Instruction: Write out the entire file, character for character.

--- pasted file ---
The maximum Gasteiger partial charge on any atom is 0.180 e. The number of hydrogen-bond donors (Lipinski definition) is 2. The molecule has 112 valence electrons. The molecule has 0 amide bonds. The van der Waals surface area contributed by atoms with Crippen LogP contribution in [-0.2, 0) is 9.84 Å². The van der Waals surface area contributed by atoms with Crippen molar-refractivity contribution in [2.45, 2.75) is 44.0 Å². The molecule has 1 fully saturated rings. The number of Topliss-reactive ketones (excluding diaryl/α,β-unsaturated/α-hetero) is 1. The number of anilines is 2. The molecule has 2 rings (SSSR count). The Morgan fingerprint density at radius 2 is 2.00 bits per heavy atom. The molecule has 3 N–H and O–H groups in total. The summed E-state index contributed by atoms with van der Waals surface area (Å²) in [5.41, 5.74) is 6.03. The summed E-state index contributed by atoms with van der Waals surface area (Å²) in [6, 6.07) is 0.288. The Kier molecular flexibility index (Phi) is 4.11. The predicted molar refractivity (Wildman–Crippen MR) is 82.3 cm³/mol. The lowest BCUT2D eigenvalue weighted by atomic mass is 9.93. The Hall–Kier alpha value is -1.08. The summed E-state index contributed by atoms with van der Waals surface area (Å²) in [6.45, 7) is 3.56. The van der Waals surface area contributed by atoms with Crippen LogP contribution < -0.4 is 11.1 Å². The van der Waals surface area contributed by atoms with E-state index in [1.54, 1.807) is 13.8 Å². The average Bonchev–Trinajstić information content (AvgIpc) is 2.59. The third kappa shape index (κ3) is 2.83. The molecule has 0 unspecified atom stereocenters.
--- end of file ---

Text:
The maximum Gasteiger partial charge on any atom is 0.180 e. The number of hydrogen-bond donors (Lipinski definition) is 2. The molecule has 112 valence electrons. The molecule has 0 amide bonds. The van der Waals surface area contributed by atoms with Crippen LogP contribution in [-0.2, 0) is 9.84 Å². The van der Waals surface area contributed by atoms with Crippen molar-refractivity contribution in [2.45, 2.75) is 44.0 Å². The molecule has 1 fully saturated rings. The number of Topliss-reactive ketones (excluding diaryl/α,β-unsaturated/α-hetero) is 1. The number of anilines is 2. The molecule has 2 rings (SSSR count). The Morgan fingerprint density at radius 2 is 2.00 bits per heavy atom. The molecule has 3 N–H and O–H groups in total. The summed E-state index contributed by atoms with van der Waals surface area (Å²) in [5.41, 5.74) is 6.03. The summed E-state index contributed by atoms with van der Waals surface area (Å²) in [6, 6.07) is 0.288. The Kier molecular flexibility index (Phi) is 4.11. The predicted molar refractivity (Wildman–Crippen MR) is 82.3 cm³/mol. The lowest BCUT2D eigenvalue weighted by atomic mass is 9.93. The Hall–Kier alpha value is -1.08. The summed E-state index contributed by atoms with van der Waals surface area (Å²) in [6.45, 7) is 3.56. The van der Waals surface area contributed by atoms with Crippen LogP contribution < -0.4 is 11.1 Å². The van der Waals surface area contributed by atoms with E-state index in [1.54, 1.807) is 13.8 Å². The average Bonchev–Trinajstić information content (AvgIpc) is 2.59. The third kappa shape index (κ3) is 2.83. The molecule has 0 unspecified atom stereocenters.